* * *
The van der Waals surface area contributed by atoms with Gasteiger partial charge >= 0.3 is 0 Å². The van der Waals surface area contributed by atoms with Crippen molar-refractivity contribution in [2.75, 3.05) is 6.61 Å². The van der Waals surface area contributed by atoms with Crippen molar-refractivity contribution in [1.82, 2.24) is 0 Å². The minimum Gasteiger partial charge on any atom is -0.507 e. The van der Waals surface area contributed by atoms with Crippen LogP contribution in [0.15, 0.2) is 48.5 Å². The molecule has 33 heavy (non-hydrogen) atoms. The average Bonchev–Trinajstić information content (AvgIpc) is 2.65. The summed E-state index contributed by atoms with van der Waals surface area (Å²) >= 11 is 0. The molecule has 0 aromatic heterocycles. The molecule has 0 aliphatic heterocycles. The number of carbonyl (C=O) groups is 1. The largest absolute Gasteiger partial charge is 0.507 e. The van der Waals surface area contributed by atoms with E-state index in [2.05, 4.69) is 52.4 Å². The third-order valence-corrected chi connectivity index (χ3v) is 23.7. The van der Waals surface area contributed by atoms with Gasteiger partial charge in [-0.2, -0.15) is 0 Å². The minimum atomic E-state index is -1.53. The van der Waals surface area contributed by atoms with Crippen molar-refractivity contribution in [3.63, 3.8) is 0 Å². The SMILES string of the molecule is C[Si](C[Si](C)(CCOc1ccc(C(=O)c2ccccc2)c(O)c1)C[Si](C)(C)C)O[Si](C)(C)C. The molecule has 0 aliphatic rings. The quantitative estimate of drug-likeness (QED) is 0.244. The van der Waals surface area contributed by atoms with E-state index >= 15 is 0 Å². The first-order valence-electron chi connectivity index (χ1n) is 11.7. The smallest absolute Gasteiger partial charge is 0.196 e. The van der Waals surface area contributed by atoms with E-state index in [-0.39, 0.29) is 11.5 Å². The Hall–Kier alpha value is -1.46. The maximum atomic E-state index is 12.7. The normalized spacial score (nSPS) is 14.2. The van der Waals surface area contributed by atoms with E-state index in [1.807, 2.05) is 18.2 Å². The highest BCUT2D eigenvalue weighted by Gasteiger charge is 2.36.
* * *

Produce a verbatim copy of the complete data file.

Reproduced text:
The van der Waals surface area contributed by atoms with Gasteiger partial charge >= 0.3 is 0 Å². The van der Waals surface area contributed by atoms with Crippen molar-refractivity contribution in [2.75, 3.05) is 6.61 Å². The van der Waals surface area contributed by atoms with Crippen molar-refractivity contribution in [1.82, 2.24) is 0 Å². The minimum Gasteiger partial charge on any atom is -0.507 e. The van der Waals surface area contributed by atoms with Crippen LogP contribution in [0.15, 0.2) is 48.5 Å². The molecule has 33 heavy (non-hydrogen) atoms. The average Bonchev–Trinajstić information content (AvgIpc) is 2.65. The summed E-state index contributed by atoms with van der Waals surface area (Å²) >= 11 is 0. The molecule has 0 aromatic heterocycles. The molecule has 0 aliphatic heterocycles. The number of carbonyl (C=O) groups is 1. The largest absolute Gasteiger partial charge is 0.507 e. The van der Waals surface area contributed by atoms with E-state index in [2.05, 4.69) is 52.4 Å². The third-order valence-corrected chi connectivity index (χ3v) is 23.7. The van der Waals surface area contributed by atoms with Gasteiger partial charge in [-0.2, -0.15) is 0 Å². The minimum atomic E-state index is -1.53. The van der Waals surface area contributed by atoms with Crippen molar-refractivity contribution in [3.63, 3.8) is 0 Å². The SMILES string of the molecule is C[Si](C[Si](C)(CCOc1ccc(C(=O)c2ccccc2)c(O)c1)C[Si](C)(C)C)O[Si](C)(C)C. The molecule has 0 aliphatic rings. The quantitative estimate of drug-likeness (QED) is 0.244. The van der Waals surface area contributed by atoms with E-state index >= 15 is 0 Å². The first-order valence-electron chi connectivity index (χ1n) is 11.7. The smallest absolute Gasteiger partial charge is 0.196 e. The van der Waals surface area contributed by atoms with E-state index in [-0.39, 0.29) is 11.5 Å². The Hall–Kier alpha value is -1.46. The maximum atomic E-state index is 12.7. The normalized spacial score (nSPS) is 14.2. The van der Waals surface area contributed by atoms with E-state index in [1.807, 2.05) is 18.2 Å². The highest BCUT2D eigenvalue weighted by Gasteiger charge is 2.36.